Charter schools proposed for Princeton and Ewing, two suburban communities in New Jersey, were among 13 applications rejected by the Christie administration. Most of the charters in the state are in urban areas.
There’s no difference in the criteria used to select charters in cities and the suburbs, according to Nicole Cole, CEO of the New Jersey Charter Schools Association. Their growth depends on public demand to provide a high-quality educational opportunity.
“The most obvious need is in the urban districts,” she said. “The demands are extraordinary there. So in some of the other communities there are more parochial schools, more private schools … it’s a different set of circumstances.”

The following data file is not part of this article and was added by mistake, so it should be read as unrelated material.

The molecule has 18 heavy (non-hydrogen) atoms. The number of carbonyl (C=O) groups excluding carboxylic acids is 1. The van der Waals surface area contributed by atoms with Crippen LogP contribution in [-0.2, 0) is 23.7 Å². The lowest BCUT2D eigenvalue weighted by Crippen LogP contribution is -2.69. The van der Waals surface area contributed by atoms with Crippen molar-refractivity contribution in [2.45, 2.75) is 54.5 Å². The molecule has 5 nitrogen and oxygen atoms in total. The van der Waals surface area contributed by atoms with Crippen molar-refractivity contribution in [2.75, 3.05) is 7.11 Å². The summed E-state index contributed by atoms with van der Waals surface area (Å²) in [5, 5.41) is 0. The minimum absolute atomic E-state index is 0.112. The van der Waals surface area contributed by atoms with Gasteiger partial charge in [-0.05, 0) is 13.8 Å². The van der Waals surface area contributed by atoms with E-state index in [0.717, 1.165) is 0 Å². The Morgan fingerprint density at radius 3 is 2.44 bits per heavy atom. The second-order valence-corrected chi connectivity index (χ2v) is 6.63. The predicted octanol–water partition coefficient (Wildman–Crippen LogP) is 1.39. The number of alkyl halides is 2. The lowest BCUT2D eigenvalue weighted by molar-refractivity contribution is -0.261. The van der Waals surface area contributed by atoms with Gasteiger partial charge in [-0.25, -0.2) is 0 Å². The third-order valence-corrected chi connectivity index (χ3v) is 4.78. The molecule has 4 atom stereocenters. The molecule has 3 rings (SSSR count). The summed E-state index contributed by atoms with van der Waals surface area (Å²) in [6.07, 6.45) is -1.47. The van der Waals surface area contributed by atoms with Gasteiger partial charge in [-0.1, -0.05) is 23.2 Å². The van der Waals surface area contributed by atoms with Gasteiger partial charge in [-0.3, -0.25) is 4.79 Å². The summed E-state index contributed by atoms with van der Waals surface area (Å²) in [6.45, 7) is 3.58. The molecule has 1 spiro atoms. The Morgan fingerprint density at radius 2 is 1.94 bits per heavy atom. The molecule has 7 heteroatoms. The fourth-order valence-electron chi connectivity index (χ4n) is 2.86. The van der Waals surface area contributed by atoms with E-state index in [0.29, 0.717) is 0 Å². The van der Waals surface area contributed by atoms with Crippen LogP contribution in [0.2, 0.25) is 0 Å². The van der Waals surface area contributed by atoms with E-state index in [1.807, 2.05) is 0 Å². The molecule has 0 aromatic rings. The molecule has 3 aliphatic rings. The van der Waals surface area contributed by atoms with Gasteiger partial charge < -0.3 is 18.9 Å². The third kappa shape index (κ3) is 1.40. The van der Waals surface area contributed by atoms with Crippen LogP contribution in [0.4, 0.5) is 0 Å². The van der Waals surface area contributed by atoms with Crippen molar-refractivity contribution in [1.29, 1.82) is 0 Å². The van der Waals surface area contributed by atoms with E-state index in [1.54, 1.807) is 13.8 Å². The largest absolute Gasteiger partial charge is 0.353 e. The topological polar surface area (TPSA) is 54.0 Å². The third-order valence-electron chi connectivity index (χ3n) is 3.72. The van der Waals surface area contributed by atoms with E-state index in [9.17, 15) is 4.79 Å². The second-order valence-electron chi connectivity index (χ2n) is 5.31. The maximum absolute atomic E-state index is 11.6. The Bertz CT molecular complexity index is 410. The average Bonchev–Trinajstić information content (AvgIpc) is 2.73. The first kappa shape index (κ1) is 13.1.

More than 20,000 students statewide are on waiting lists to attend a charter school, she said, adding that she supports the state Education Department’s rigorous process for approving charters.
Nine proposals have advanced to the second stage of the selection process for new charters that would open in September of next year.